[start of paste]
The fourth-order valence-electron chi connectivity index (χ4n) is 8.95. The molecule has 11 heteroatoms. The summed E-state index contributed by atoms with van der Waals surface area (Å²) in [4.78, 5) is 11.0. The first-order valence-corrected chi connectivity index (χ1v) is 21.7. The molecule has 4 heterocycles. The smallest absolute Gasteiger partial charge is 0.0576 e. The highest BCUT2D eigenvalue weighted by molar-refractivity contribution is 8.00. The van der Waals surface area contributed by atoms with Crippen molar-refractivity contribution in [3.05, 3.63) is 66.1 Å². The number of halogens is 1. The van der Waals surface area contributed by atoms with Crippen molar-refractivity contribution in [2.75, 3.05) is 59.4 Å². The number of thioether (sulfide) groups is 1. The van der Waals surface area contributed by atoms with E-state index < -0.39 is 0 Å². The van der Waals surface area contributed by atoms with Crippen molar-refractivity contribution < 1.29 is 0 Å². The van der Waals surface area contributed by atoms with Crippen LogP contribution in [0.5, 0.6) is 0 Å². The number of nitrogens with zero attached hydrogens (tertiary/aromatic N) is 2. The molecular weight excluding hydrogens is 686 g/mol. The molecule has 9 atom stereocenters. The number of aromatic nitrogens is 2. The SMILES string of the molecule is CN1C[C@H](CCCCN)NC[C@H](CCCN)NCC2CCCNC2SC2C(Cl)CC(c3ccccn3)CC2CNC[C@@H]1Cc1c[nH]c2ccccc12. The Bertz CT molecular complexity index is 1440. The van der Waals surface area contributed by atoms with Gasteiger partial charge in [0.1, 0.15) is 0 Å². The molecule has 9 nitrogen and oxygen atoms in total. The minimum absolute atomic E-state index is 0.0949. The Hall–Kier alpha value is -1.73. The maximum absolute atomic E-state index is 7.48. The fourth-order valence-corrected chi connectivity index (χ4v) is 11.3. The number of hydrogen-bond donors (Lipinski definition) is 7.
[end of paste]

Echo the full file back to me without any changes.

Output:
The fourth-order valence-electron chi connectivity index (χ4n) is 8.95. The molecule has 11 heteroatoms. The summed E-state index contributed by atoms with van der Waals surface area (Å²) in [4.78, 5) is 11.0. The first-order valence-corrected chi connectivity index (χ1v) is 21.7. The molecule has 4 heterocycles. The smallest absolute Gasteiger partial charge is 0.0576 e. The highest BCUT2D eigenvalue weighted by molar-refractivity contribution is 8.00. The van der Waals surface area contributed by atoms with Crippen molar-refractivity contribution in [3.05, 3.63) is 66.1 Å². The number of halogens is 1. The van der Waals surface area contributed by atoms with Crippen molar-refractivity contribution in [2.75, 3.05) is 59.4 Å². The number of thioether (sulfide) groups is 1. The van der Waals surface area contributed by atoms with E-state index < -0.39 is 0 Å². The van der Waals surface area contributed by atoms with Crippen molar-refractivity contribution < 1.29 is 0 Å². The van der Waals surface area contributed by atoms with Crippen LogP contribution in [0.5, 0.6) is 0 Å². The number of nitrogens with zero attached hydrogens (tertiary/aromatic N) is 2. The molecular weight excluding hydrogens is 686 g/mol. The molecule has 9 atom stereocenters. The number of aromatic nitrogens is 2. The SMILES string of the molecule is CN1C[C@H](CCCCN)NC[C@H](CCCN)NCC2CCCNC2SC2C(Cl)CC(c3ccccn3)CC2CNC[C@@H]1Cc1c[nH]c2ccccc12. The Bertz CT molecular complexity index is 1440. The van der Waals surface area contributed by atoms with Gasteiger partial charge in [0.1, 0.15) is 0 Å². The molecule has 9 nitrogen and oxygen atoms in total. The minimum absolute atomic E-state index is 0.0949. The Hall–Kier alpha value is -1.73. The maximum absolute atomic E-state index is 7.48. The fourth-order valence-corrected chi connectivity index (χ4v) is 11.3. The number of hydrogen-bond donors (Lipinski definition) is 7.